Information and Policies

Contacting Campers
Mail and e-mail are great ways to contact your camper and are encouraged by camp staff.  Contact from parents and relatives eases the possibility of homesickness.  Campers will not have the opportunity to take or make phone calls during the camp session.  Parents concerned about their camper can call or e-mail the Camp Director or Assistant Director.

Campers Contacting Parents
Campers will be encouraged to write letters home during camp and may have opportunity to send e-mails to parents.  Charis Hills limits e-mails to known parent addresses for safety purposes.  Campers will not have an opportunity to make calls to family or relatives.  Additionally, campers are not allowed to have cell phones at camp.

Contacting Parents by Camp Staff
There are times when staff will have to contact parents (reasons listed below).

When are parents contacted by the camp (during the camp session)?

  • When a camper requires medical care (doctor visit, emergency room)
  • Extreme case of homesickness
  • Illness in excess of 24 hours
  • Extreme behavior
  • Additional information is needed (usually related to medication issue)
  • When a camper becomes a danger to himself or others

What NOT to Bring
Please leave cell phones, game systems, digital cameras and large radios at home. Camp is a place to get away from the constant bombardment of noise, entertainment and distraction that occurs today.

Camp is a place to enjoy the great outdoors, enjoy nature, and a place to learn about Christ in a quieter, less cluttered setting.  It is appropriate to bring an individual CD player or MP3 player for down time.  Charis Hills is not responsible for loss or damage to items brought to camp.

Behavior Management
Because of the nature of our campers and their needs, we know they sometimes react to situations adversely. Our staff has been trained to respond to children with different levels of emotional behaviors. Our focus will always be to help your camper work through their emotions so they begin to see how their choices and actions do not always need to negatively impact themselves and others around them.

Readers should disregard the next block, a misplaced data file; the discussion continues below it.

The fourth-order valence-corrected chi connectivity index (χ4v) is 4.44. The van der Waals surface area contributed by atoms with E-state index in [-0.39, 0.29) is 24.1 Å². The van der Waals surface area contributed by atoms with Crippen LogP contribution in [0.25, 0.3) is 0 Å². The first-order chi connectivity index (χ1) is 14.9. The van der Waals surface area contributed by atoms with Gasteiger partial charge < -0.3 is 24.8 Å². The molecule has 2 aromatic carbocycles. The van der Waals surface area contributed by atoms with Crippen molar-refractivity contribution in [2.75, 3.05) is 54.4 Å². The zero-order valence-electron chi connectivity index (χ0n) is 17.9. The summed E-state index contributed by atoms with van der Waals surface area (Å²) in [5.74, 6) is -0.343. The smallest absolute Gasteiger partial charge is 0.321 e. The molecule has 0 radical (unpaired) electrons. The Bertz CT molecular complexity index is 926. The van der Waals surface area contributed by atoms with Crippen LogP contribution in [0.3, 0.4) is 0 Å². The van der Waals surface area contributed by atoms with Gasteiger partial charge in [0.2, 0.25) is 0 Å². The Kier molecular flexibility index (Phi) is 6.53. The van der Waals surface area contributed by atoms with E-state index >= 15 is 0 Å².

The main focus of counselors will be to encourage and reinforce positive behavior.  When necessary, we will redirect the camper, separate him for a short time and in extreme cases will assign a project to be completed prior to returning to activities.   Having fun, being with the other campers, and participating in fun activities are strong motivators for the campers. Generally, campers are eager to return to their activities.

Campers who have never slept away from home, or have not yet established an independent schedule from away home, may experience some homesickness.  Some reports say that this happens to almost 95% of all campers.  This is to be expected.  At Charis Hills, much of our arrival day schedule is set up to counter homesickness.  Our counselors are trained to welcome and integrate the campers into camp life and activities from the very moment they arrive.  Generally, once the camper has met and connected with a counselor and other campers, and is participating in activities, homesickness is no longer an issue.

About one camper per session will have a more serious case of homesickness.  In those cases, there is a general strategy that we use.  One counselor (usually a more experienced staff member) will build a relationship with that camper, and try to get him involved in an activity with his peers.  Writing a letter to Mom/Dad is encouraged, and the fun stuff of camp is emphasized.  Most of the time, the letter to Mom/Dad will ease the mind of the camper enough to allow him to begin to participate in camp activities.

On the rare occasion, a camper will be inconsolable unless he or she is able to speak to their parents.  When all else has failed, the camper and counselor will call the camper's home.  The counselor will call the parent first to prepare them for the camper's phone call, which can be difficult.  It is imperative that the parent be encouraging to the camper, but supportive of staying at camp.

Sending Campers Home
The goal of Charis Hills is for all campers to have a positive, successful, incredible camp experience, and we hope you will bring home a more independent, capable and self assured child.  In order for that to happen, your camper has to complete the camp session.  Campers who endanger themselves or others, break the law, run away, hurt others, or exhibit some extreme behavior not appropriate at camp will be sent home, at the expense of the parent.  This is a rare occurrence.

Illness and Parent Involvement
Charis Hills has a small infirmary and cares for most normal medical situations.  In the event of serious injury or illness, the camp physician shall be consulted immediately.  Parents or guardians will be notified as soon as possible.  Specific situations in which parents would be notified are: serious illness, extended illness, injuries such as cuts requiring stitches, sprains, broken bones, or other care that requires a camper be transported away from Charis Hills’ property.

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